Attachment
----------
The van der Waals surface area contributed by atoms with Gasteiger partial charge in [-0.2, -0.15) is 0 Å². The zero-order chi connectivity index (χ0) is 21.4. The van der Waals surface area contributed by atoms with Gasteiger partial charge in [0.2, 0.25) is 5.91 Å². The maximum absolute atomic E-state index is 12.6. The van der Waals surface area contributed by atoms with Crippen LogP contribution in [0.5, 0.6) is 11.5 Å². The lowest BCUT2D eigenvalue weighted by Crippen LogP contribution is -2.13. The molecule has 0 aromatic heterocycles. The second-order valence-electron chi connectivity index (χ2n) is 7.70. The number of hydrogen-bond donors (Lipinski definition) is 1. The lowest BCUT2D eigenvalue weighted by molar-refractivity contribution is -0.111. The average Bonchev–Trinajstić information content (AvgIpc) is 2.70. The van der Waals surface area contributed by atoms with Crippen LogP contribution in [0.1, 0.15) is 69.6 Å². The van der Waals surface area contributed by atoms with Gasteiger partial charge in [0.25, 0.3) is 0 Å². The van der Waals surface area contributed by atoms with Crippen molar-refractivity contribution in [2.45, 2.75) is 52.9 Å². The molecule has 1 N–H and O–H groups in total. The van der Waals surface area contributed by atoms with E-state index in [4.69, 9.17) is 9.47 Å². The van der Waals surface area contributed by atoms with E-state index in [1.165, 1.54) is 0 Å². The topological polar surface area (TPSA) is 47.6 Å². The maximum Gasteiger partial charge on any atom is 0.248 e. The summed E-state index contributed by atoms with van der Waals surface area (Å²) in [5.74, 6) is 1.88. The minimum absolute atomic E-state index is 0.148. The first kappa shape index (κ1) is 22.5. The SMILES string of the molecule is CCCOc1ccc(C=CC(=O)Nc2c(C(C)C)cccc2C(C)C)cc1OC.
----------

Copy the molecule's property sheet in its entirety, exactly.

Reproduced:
The van der Waals surface area contributed by atoms with Gasteiger partial charge in [-0.2, -0.15) is 0 Å². The zero-order chi connectivity index (χ0) is 21.4. The van der Waals surface area contributed by atoms with Gasteiger partial charge in [0.2, 0.25) is 5.91 Å². The maximum absolute atomic E-state index is 12.6. The van der Waals surface area contributed by atoms with Crippen LogP contribution in [0.5, 0.6) is 11.5 Å². The lowest BCUT2D eigenvalue weighted by Crippen LogP contribution is -2.13. The molecule has 0 aromatic heterocycles. The second-order valence-electron chi connectivity index (χ2n) is 7.70. The number of hydrogen-bond donors (Lipinski definition) is 1. The lowest BCUT2D eigenvalue weighted by molar-refractivity contribution is -0.111. The average Bonchev–Trinajstić information content (AvgIpc) is 2.70. The van der Waals surface area contributed by atoms with Crippen LogP contribution in [0.1, 0.15) is 69.6 Å². The van der Waals surface area contributed by atoms with Gasteiger partial charge in [0.25, 0.3) is 0 Å². The van der Waals surface area contributed by atoms with Crippen molar-refractivity contribution in [2.45, 2.75) is 52.9 Å². The molecule has 1 N–H and O–H groups in total. The van der Waals surface area contributed by atoms with E-state index in [4.69, 9.17) is 9.47 Å². The van der Waals surface area contributed by atoms with E-state index in [1.165, 1.54) is 0 Å². The topological polar surface area (TPSA) is 47.6 Å². The maximum Gasteiger partial charge on any atom is 0.248 e. The summed E-state index contributed by atoms with van der Waals surface area (Å²) in [5.74, 6) is 1.88. The minimum absolute atomic E-state index is 0.148. The first kappa shape index (κ1) is 22.5. The SMILES string of the molecule is CCCOc1ccc(C=CC(=O)Nc2c(C(C)C)cccc2C(C)C)cc1OC.